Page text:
Kastav Film Festival, Croatia
KFF on Facebook
The scene fades to black. Credits start to roll. There are not many: a few actors, a handful of technicians performing double and triple duty. Then, the final name. The director's name. Dare you say, the auteur's name? Your name. You have completed a film that has just been shown at a film festival.
Already a moment you will hold in your mind's memory forever. So imagine the enhancement diamond-encrusted turquoise water lapping against pastel stone would add to the experience. Your film, shown in paradise.
A dream? Cannes, you ask? Even better: reality in the form of a truly independent project started by a group of visionary university students in 2009. Kastav Film Festival, or KFF as the organizers like to call it, plays every year mid-June in Kastav, Croatia. KFF comes complete with a manifesto stating its mission; however, the over-reaching goal is to provide a public space for all filmmakers. Free. Gratis. That's right, no charge. There is no submission price; there's also no admission price. It's all for the "common good," as their manifesto states.
Denver Art Examiner
- Nadia Archuleta - Denver art Examiner - Arts & Exhibits | Examiner.com
Get the latest news and information on art, including information on Arts & Exhibits.
There are also no boundaries. All submissions are accepted. All films are displayed "regardless of their form or content," according to the manifesto. They do not censor films in any way. Of course, they are also not responsible for the content displayed. Indie filmmaking, at its subversive best.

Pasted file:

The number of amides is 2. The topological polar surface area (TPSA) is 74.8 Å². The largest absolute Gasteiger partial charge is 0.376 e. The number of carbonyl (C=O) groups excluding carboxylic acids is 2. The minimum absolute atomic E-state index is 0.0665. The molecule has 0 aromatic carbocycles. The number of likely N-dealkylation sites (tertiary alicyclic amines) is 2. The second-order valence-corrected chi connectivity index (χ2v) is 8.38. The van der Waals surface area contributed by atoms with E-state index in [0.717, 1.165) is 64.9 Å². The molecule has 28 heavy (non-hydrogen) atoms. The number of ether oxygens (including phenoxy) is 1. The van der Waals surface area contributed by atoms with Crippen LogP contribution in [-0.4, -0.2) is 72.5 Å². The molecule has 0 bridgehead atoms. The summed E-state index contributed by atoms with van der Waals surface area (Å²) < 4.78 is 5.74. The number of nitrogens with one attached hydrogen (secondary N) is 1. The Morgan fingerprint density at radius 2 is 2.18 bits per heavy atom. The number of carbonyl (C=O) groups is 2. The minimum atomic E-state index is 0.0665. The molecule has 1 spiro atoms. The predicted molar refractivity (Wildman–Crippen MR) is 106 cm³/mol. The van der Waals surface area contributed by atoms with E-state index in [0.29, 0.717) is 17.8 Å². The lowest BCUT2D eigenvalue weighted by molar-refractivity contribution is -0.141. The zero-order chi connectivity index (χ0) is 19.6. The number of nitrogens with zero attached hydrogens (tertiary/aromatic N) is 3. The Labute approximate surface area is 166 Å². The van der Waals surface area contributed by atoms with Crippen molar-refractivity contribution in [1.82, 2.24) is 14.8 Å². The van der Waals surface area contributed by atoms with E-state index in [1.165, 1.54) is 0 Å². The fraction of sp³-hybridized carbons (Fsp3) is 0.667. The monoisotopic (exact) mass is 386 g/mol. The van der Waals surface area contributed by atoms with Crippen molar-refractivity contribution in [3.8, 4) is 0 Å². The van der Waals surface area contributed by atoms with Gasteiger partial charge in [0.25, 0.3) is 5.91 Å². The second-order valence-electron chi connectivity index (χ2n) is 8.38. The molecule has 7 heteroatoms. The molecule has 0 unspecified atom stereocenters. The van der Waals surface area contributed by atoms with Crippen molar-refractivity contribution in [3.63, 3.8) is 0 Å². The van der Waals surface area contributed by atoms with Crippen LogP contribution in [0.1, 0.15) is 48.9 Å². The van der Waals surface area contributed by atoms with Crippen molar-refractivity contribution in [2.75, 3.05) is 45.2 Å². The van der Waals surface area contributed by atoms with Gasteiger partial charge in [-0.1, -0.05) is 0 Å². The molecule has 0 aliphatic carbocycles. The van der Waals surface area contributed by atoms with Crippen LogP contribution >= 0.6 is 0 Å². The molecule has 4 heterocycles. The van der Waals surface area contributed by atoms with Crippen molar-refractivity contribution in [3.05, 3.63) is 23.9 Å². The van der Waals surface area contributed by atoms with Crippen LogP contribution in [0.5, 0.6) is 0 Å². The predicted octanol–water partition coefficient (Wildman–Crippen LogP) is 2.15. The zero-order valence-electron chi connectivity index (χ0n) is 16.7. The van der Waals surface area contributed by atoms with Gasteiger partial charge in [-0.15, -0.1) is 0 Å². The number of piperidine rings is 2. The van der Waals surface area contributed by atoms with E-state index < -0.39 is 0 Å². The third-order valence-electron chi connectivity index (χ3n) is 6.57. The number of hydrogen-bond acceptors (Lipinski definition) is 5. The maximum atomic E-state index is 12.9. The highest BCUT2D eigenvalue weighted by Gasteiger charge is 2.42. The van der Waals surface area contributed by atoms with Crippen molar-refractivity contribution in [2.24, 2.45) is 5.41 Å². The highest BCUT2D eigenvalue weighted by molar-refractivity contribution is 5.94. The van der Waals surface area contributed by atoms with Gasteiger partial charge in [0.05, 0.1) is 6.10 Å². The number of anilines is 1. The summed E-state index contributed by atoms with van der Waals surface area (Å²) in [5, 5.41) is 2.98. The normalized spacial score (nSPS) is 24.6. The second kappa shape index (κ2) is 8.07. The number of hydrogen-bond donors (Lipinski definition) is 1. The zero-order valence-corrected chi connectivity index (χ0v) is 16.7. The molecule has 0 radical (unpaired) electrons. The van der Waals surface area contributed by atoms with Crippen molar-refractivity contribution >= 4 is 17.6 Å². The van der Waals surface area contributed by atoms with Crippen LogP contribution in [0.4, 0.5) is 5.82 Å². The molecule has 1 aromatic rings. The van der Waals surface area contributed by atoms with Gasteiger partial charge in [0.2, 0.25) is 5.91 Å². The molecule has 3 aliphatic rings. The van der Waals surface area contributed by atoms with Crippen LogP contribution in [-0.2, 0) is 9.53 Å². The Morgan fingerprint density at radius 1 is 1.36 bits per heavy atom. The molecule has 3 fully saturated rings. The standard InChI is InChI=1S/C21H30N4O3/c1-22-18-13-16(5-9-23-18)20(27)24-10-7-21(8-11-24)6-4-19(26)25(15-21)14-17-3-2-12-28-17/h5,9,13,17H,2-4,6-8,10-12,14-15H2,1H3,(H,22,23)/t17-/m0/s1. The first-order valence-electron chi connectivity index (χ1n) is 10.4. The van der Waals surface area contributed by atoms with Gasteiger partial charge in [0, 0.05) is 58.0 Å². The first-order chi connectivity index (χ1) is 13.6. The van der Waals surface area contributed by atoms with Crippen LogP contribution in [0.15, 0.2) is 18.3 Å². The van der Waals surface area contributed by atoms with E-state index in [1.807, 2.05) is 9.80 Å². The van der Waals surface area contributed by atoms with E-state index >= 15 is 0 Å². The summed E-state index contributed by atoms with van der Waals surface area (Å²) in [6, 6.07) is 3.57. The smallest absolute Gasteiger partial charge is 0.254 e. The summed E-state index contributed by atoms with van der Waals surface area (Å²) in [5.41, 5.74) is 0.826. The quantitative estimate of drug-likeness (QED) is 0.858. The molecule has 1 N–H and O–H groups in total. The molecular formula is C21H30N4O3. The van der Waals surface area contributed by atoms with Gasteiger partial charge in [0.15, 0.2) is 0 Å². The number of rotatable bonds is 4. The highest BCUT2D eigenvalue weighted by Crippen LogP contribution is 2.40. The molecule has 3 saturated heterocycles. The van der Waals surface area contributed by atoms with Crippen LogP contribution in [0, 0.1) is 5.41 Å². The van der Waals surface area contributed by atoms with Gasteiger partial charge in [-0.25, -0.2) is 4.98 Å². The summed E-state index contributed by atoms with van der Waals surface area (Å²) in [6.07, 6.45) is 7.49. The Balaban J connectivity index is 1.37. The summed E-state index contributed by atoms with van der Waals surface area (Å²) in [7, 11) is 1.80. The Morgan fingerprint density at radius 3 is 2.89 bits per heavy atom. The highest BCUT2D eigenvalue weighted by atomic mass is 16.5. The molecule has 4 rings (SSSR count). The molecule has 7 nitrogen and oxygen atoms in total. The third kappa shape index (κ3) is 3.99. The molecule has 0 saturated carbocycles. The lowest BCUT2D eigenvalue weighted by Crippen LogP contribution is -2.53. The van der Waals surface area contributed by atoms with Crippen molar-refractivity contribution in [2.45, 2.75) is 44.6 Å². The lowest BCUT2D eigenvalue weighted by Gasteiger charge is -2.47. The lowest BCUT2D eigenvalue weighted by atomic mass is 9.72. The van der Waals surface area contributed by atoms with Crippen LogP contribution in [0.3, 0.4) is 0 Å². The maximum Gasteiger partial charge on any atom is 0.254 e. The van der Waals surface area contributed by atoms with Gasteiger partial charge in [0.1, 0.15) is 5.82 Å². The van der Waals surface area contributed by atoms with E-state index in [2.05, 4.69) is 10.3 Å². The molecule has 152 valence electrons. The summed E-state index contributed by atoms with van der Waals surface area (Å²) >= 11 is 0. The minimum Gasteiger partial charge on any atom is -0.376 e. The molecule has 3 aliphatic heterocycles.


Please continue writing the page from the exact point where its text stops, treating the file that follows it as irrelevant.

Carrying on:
KFF does dip into ideology. The "common good" to which they refer includes a lack of acceptance for the "usual" form of film festivals. I repeat, they are free, in every sense of the word. In fact, they go so far as to deny all established standards of filmmaking. "Institutions of power have no right to decide who will author" publically-displayed films, according to their manifesto. This is a film festival, after all, that has a manifesto.
My Croatia Blog
I will post reflections, ruminations, and a story inspired by my times in Croatia.
As for the location, it is idyllic. Croatia as a country is a paradise of colors: greens of pine and grass and palm, white and bone-colored rocks, a pastel palette of tile-topped houses, and the impossibly blue Adriatic, the Mediterranean Sea's smaller, more beautiful cousin. The beauty almost hurts your eyes. Like Lot's wife, you can't stop looking, though. You needn't; you won't turn into a pillar of salt no matter how many nude Germans are sunbathing on the beach. Slip off your own suit and enjoy the sun and water; it's the best way, believe me.
Croatia is not cheap, by Eastern European standards. It is cheap by beach-vacation standards, though. A fish dinner – the fish having been alive that morning – will cost between $15-$30. Pizza to make Italians envious costs considerably less. And this is a country in which wine is cheaper than Coke, especially if you get up the nerve to knock on the door bearing the sign "pradaja vina," indicating the inhabitants have homemade wine to sell. If you're lucky, they may throw in a sack of sticky-sweet figs for free.
2013's Kastav Film Festival is being held June 14 and 15. Even if you're not a filmmaker, KFF would make a noteworthy addition to your itinerary. In addition to an unforeseeable selection of totally independent movies, the festival offers musical entertainment and a collection of young visionaries passionate about their art. They are looking to change the filmmaking world one movie at a time. Why not grab a bottle of pradaja vina and join their movement?
Far Corners: Bizovačke Spa, Croatia: Far Corners takes a look at some of the lesser-known travel destinations. Croatia is a hotspot, but this little spa town located between the Hungarian and Serbian borders in Croatia is still largely patronized by Eastern Europeans.
Kvarner Bay, Croatia
Location of Kastav Film Festival, Gulf of Kvarner, Croatia